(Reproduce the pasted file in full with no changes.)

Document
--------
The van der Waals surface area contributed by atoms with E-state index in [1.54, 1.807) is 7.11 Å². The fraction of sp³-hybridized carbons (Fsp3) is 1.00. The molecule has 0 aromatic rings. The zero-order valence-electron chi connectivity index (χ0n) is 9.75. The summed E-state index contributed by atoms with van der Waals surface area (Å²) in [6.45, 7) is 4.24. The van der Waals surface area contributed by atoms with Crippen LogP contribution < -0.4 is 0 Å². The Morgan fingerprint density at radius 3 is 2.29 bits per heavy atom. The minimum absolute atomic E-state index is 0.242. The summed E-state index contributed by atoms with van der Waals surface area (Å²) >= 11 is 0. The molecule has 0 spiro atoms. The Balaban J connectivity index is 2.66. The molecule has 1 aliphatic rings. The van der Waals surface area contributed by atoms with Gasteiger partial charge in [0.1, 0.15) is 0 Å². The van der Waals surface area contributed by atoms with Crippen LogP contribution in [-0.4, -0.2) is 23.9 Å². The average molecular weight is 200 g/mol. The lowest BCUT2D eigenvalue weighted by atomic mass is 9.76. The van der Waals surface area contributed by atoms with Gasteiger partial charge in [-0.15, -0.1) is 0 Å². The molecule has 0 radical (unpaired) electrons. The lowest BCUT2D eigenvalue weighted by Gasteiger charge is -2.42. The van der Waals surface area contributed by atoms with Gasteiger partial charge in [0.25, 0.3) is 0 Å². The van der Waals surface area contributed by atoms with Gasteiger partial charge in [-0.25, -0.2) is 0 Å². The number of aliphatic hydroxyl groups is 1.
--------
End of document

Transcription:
The van der Waals surface area contributed by atoms with E-state index in [1.54, 1.807) is 7.11 Å². The fraction of sp³-hybridized carbons (Fsp3) is 1.00. The molecule has 0 aromatic rings. The zero-order valence-electron chi connectivity index (χ0n) is 9.75. The summed E-state index contributed by atoms with van der Waals surface area (Å²) in [6.45, 7) is 4.24. The van der Waals surface area contributed by atoms with Crippen LogP contribution < -0.4 is 0 Å². The Morgan fingerprint density at radius 3 is 2.29 bits per heavy atom. The minimum absolute atomic E-state index is 0.242. The summed E-state index contributed by atoms with van der Waals surface area (Å²) >= 11 is 0. The molecule has 0 spiro atoms. The Balaban J connectivity index is 2.66. The molecule has 1 aliphatic rings. The van der Waals surface area contributed by atoms with Gasteiger partial charge in [0.1, 0.15) is 0 Å². The van der Waals surface area contributed by atoms with Crippen LogP contribution in [-0.4, -0.2) is 23.9 Å². The average molecular weight is 200 g/mol. The lowest BCUT2D eigenvalue weighted by atomic mass is 9.76. The van der Waals surface area contributed by atoms with Gasteiger partial charge in [-0.15, -0.1) is 0 Å². The molecule has 0 radical (unpaired) electrons. The lowest BCUT2D eigenvalue weighted by Gasteiger charge is -2.42. The van der Waals surface area contributed by atoms with Gasteiger partial charge in [0.25, 0.3) is 0 Å². The van der Waals surface area contributed by atoms with Gasteiger partial charge in [-0.25, -0.2) is 0 Å². The number of aliphatic hydroxyl groups is 1.